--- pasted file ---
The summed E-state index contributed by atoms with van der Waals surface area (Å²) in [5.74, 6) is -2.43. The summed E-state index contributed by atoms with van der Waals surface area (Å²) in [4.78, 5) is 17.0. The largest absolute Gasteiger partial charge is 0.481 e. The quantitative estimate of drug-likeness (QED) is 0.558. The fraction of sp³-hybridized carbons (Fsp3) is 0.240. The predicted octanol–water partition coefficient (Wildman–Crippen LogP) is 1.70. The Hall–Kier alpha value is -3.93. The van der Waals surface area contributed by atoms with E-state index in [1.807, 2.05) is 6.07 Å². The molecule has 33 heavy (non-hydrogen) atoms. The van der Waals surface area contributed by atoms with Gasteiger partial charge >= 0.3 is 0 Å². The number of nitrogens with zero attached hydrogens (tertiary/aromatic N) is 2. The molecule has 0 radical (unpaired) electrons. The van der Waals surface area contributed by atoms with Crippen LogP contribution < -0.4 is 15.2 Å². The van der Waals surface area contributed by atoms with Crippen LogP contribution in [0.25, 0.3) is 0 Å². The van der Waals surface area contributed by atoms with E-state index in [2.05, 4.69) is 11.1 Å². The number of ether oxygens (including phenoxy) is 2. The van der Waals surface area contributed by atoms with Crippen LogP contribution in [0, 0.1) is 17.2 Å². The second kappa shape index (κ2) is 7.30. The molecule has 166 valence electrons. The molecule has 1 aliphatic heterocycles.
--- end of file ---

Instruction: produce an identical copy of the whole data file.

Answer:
The summed E-state index contributed by atoms with van der Waals surface area (Å²) in [5.74, 6) is -2.43. The summed E-state index contributed by atoms with van der Waals surface area (Å²) in [4.78, 5) is 17.0. The largest absolute Gasteiger partial charge is 0.481 e. The quantitative estimate of drug-likeness (QED) is 0.558. The fraction of sp³-hybridized carbons (Fsp3) is 0.240. The predicted octanol–water partition coefficient (Wildman–Crippen LogP) is 1.70. The Hall–Kier alpha value is -3.93. The van der Waals surface area contributed by atoms with E-state index in [1.807, 2.05) is 6.07 Å². The molecule has 33 heavy (non-hydrogen) atoms. The van der Waals surface area contributed by atoms with Gasteiger partial charge >= 0.3 is 0 Å². The number of nitrogens with zero attached hydrogens (tertiary/aromatic N) is 2. The molecule has 0 radical (unpaired) electrons. The van der Waals surface area contributed by atoms with Crippen LogP contribution < -0.4 is 15.2 Å². The van der Waals surface area contributed by atoms with Crippen LogP contribution in [0.25, 0.3) is 0 Å². The van der Waals surface area contributed by atoms with E-state index in [2.05, 4.69) is 11.1 Å². The number of ether oxygens (including phenoxy) is 2. The van der Waals surface area contributed by atoms with Crippen LogP contribution in [0, 0.1) is 17.2 Å². The second kappa shape index (κ2) is 7.30. The molecule has 166 valence electrons. The molecule has 1 aliphatic heterocycles.